This season, Walker formally announced his breakout on December 3, 2019, when he went berserk in a game against the Houston Rockets. Burying 4-of-6 from deep and carrying the Spurs to an overtime victory, his confidence only continued to grow as the season went on.

Lonnie had the opportunity to start in all eight seeding games of the Orlando games, averaging 11.3 points, 3.0 rebounds, and 2.8 assists in that stretch. While there are still some things he needs to work on, watching Walker continue to grow as a player will be fun to watch.

Kyle Anderson San Antonio Spurs (Photo by Jason Miller/Getty Images)
Kyle Anderson San Antonio Spurs (Photo by Jason Miller/Getty Images)

3. Kyle Anderson – 1st Rd, 30th Pick (2014)

Coming off their fifth NBA championship, the San Antonio Spurs looked to bolster their forward position by selecting Kyle Anderson out of UCLA. Before long, Anderson found himself starting in a handful of games, earning increasing minutes each season until eventually becoming a starter for the 2017-18 season.

After averaging 2.2 points and 2.2 rebounds per game in 10.8 minutes in his rookie year, Anderson improved those numbers to 7.9 points and 5.4 rebounds in his fourth and final season in San Antonio.

Anderson’s improved play earned him a four-year, $37.2 million offer sheet from the Memphis Grizzlies that the Spurs decided not to match. Kyle’s basketball IQ and craftiness on the court make him a decent find for such a late pick and earn him the third spot in the rankings.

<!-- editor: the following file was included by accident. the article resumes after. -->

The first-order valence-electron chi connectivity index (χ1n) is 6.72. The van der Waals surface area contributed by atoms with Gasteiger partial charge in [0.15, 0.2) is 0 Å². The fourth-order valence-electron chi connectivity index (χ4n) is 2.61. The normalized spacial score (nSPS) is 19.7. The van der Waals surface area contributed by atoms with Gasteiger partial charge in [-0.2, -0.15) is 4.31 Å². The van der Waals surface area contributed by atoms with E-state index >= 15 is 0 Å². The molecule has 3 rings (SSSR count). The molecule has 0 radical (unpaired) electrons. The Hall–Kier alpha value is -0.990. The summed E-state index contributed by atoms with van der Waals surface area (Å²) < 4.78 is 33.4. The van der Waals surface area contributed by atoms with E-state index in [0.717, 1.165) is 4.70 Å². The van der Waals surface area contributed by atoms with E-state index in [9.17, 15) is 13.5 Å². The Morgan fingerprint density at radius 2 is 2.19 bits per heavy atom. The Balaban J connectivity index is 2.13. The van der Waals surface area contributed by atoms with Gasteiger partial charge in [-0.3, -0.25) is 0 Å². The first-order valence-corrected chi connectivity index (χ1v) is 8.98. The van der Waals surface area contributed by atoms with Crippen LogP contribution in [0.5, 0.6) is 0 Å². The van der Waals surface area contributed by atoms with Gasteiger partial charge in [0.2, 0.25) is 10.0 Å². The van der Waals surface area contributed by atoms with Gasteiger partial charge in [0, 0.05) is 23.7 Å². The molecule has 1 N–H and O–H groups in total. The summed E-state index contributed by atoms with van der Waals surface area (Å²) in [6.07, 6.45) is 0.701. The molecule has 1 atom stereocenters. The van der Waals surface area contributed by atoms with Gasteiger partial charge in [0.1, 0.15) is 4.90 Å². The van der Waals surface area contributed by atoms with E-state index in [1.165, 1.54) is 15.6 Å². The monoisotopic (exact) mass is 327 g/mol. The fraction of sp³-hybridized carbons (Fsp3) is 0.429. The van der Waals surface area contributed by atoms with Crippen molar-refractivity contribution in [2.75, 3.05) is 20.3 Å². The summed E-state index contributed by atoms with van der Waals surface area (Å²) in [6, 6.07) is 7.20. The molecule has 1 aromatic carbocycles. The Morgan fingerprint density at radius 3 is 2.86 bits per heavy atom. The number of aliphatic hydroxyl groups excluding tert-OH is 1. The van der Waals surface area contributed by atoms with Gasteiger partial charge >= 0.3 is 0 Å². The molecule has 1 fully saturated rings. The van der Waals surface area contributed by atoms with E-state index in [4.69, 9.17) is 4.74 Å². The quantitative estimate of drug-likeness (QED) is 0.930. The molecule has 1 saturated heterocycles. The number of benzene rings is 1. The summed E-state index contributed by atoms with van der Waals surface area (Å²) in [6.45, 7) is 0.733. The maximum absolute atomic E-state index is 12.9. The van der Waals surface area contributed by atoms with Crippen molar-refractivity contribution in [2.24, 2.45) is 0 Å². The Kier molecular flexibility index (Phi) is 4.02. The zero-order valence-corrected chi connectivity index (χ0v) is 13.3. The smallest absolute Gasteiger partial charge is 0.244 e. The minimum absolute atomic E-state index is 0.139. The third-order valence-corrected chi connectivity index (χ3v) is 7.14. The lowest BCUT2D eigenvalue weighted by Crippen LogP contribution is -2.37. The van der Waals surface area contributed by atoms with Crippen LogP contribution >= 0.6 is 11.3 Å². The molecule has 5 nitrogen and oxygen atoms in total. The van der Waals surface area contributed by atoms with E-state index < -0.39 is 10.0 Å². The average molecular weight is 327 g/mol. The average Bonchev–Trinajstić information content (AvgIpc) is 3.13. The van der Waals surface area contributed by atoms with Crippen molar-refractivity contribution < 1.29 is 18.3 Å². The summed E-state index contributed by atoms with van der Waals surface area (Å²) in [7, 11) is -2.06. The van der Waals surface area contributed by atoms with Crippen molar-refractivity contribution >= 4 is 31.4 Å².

Next: No. 2 & 1

Dejounte Murray San Antonio Spurs (Photo by Mike Stobe/Getty Images)
Dejounte Murray San Antonio Spurs (Photo by Mike Stobe/Getty Images)

2. Dejounte Murray – 1st Rd, 29th Pick (2016)

The Spurs only had one pick in the 2016 NBA Draft, and they made the most of it when they selected Dejounte Murray. Like most rookies, Murray spent much of his first season developing his game with the Austin Spurs.

In his first full season in the Alamo City, Murray became the youngest player ever to be voted to an NBA All-Defensive Team, making the Second Team at 21 years old. Dejounte was looking to carry that momentum into his third year; however, a preseason injury kept him out of the entire 2018-19 campaign.

Now San Antonio’s full-time starting point guard, Murray has improved his output in virtually every statistical category since his second year. Defense remains Murray’s calling card, as he was the only member of the San Antonio Spurs to receive any votes for this year’s NBA All-Defensive Teams.

Derrick White San Antonio Spurs (Photo by Ronald Martinez/Getty Images)
Derrick White San Antonio Spurs (Photo by Ronald Martinez/Getty Images)

1. Derrick White – 1st Rd, 29th Pick (2017)

The 29th pick seems to be a lucky spot for the Spurs. Much like Dejounte, Derrick White‘s growth can’t be denied. Making his debut in October 2017, the Colorado native had a breakout year in his sophomore season from 2018-19, averaging 9.9 points, 3.7 rebounds, and 3.9 rebounds per game.

White came off the bench for most of this season, eventually getting the starting nod for all eight of the seeding games. Derrick’s defense in the final games was elite level, highlighted by a win over Sacramento in which he drew five charges in a single game.

Next. The 15 greatest Spurs defenders in franchise history

On a team with DeMar DeRozan, White had a legitimate case for being the Spurs’ best player in the restart. There’s a reason we recently talked about Derrick’s potential to make an All-Star team this season — he’s just been that special.